The best short history of the Battle of Valcour Island is found in Great American Naval Battles, edited by Jack Sweetman. Annapolis: Naval Institute Press, 1998. See the chapter on The Battle of Valcour Island by James Kirby Martin, pp. 3-26. Martin is a well-known historian and his account of the battle is excellent.
The most readable and interesting in-depth history, which is also the most recent, is James L. Nelson. Benedict Arnold’s Navy: The Ragtag Fleet that Lost the Battle of Lake Champlain but Won the American Revolution. McGraw Hill, 2006. Nelson is a well-known fiction writer and he knows how to present an interesting, and mostly accurate, historical narrative.
Another important history is by Russell P. Bellico. Sails and Steam in the Mountains: A Maritime and Military History of Lake George and Lake Champlain. Purple Mountain Press, 1992. Bellico has three chapters on the Lake Champlain battle in 1776, including an important thirteen page history of The Search for the Valcour Fleet. This chapter traces the efforts over the years to find various sunken vessels from Arnold’s fleet and what happened to those that were found.
The most often quoted statement about the significance of Arnold’s actions at Valcour Island is from A.T. Mahan. The Major Operations of the Navies in the War of American Independence. Boston: Little, Brown and Company, 1913, p. 25. Mahan was one of the first writers to promote the importance of the Valcour Island battle in its impact on the outcome of the war by delaying the British advance down the lake in 1776. “The little American navy on Champlain was wiped out; but never had any force, big or small, lived to better purpose or died more gloriously, for it had saved the Lake for that year.”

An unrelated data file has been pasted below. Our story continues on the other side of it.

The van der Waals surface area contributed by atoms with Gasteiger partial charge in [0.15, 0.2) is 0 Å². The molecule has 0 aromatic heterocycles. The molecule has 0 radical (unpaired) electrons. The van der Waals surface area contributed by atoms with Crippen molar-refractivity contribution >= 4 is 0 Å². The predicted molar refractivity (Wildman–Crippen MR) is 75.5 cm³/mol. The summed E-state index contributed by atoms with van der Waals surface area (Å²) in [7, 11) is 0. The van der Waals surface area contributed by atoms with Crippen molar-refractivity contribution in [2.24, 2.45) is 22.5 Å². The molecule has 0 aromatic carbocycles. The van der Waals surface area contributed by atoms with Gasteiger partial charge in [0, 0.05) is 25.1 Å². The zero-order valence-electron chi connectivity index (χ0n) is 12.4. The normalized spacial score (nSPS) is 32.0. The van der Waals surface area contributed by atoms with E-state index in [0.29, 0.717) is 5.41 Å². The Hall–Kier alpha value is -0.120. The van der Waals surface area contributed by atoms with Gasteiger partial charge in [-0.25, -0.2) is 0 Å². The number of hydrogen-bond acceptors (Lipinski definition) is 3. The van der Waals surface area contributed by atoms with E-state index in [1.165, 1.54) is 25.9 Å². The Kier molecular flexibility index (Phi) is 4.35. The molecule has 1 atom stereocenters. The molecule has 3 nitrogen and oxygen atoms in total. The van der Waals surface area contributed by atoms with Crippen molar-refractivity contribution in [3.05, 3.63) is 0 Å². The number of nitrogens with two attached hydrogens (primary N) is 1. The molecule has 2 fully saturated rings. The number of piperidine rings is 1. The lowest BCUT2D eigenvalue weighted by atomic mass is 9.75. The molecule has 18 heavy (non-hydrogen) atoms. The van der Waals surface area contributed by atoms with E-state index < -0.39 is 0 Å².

The rarest printed item regarding the Battle of Valcour Island is a publication in paper wraps consisting of twenty-four pages that was issued in 1876. It is entitled Battle of Valcour on Lake Champlain, October 11th, 1776 and was printed in Plattsburgh, New York. Although he is not named as the author in the pamphlet itself, it was authored by Peter S. Palmer, who also wrote an important history of Lake Champlain. At the end of the pamphlet, Palmer presents three American and two British “Official Reports” written shortly after the battle. The rarity is in the scarcity of the item and not because of its narrative.
Date this page was last edited: 1/23/2016